Development, Sense of Place Unite in Rose District

Out & About in Greater Tulsa by EMILY RAMSEY
Managing Editor

WALKABLE DOWNTOWN: Broken Arrow’s Main Street has seen an explosion of growth and commercial development in the past seven years, thanks to city efforts to increase walkability and developers willing to invest in the city.

EMILY RAMSEY for GTR Newspapers

I moved from Broken Arrow to downtown Tulsa five years ago.

This was my first time living in a bustling area that afforded me various recreational and entertainment opportunities just beyond my doorstep.

So, when the weekend came, the last thing I ever expected to do was spend my evenings in downtown Broken Arrow. Never say never, as my mother often says.

If you grew up in Broken Arrow like I did, you would know that, just a decade ago, traffic pretty much disappeared on Main Street after 4 p.m.

Because all that you would find in downtown Broken Arrow is a few antique shops and one restaurant.
Main Street Broken Arrow, although many decades ago the epicenter of Broken Arrow, had long ago dissipated and was showing no signs of revitalization.

That is, until a small group of individuals decided to move toward change.

In 2011, Jason Scarpa started the movement by opening Main Street Tavern—a gutsy move considering the area’s lack of an evening draw.

In 2012, the first of many streetscaping projects began to make Main Street more walkable. Also in that year, the city rebranded the district as the Rose District.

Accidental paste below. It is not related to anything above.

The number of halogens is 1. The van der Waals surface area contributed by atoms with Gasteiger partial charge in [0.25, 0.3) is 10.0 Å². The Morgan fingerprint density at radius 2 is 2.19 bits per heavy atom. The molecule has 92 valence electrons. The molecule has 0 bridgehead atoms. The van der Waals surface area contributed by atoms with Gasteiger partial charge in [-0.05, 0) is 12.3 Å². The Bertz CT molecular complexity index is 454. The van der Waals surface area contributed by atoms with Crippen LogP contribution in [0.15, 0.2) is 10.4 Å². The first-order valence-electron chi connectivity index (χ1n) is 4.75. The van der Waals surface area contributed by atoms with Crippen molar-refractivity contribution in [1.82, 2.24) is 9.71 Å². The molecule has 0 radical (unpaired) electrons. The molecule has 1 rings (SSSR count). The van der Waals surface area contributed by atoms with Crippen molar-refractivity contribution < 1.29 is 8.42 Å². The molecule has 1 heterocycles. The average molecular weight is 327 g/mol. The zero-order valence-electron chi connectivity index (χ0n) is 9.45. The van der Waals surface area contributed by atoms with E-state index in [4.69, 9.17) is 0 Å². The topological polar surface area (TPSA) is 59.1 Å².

There were grumbles along the way from shoppers and from shop owners regarding construction and lost sales revenue; city managers came and went, but progress continued.

I recently spent a Sunday afternoon exploring the shops in the Rose District, particularly those in Main Street Square, a retail area that sits at the corner of Main and Dallas streets.

Although Fleet Feet Sports is located at the front of the center, a parking lot separates it from the rest of the shops, which include a number of stores that I plan to regularly frequent, including Hops & Hangers, a two-story clothing shop with an interesting concept to merge shopping with a bar on its first floor. (Why hasn’t anyone else thought of this?)

Also, home decor shop Simplicity offers many unique finds, and Rocket Fizz Soda Pop and Candy Shop plans to open soon.

After that, I popped into Nouveau Chocolates for an iced mocha, which sits just down the street—a shop which has held its own, operating in downtown Broken Arrow since 2006.

Across the street are additional stores and restaurants; add to that the towering trees, the flowering rose bushes and the many pedestrian-friendly crossing areas, and B.A. (no bias, I promise) has become one of the more interesting and vibrant places to visit in Greater Tulsa.

Updated 11-07-2017

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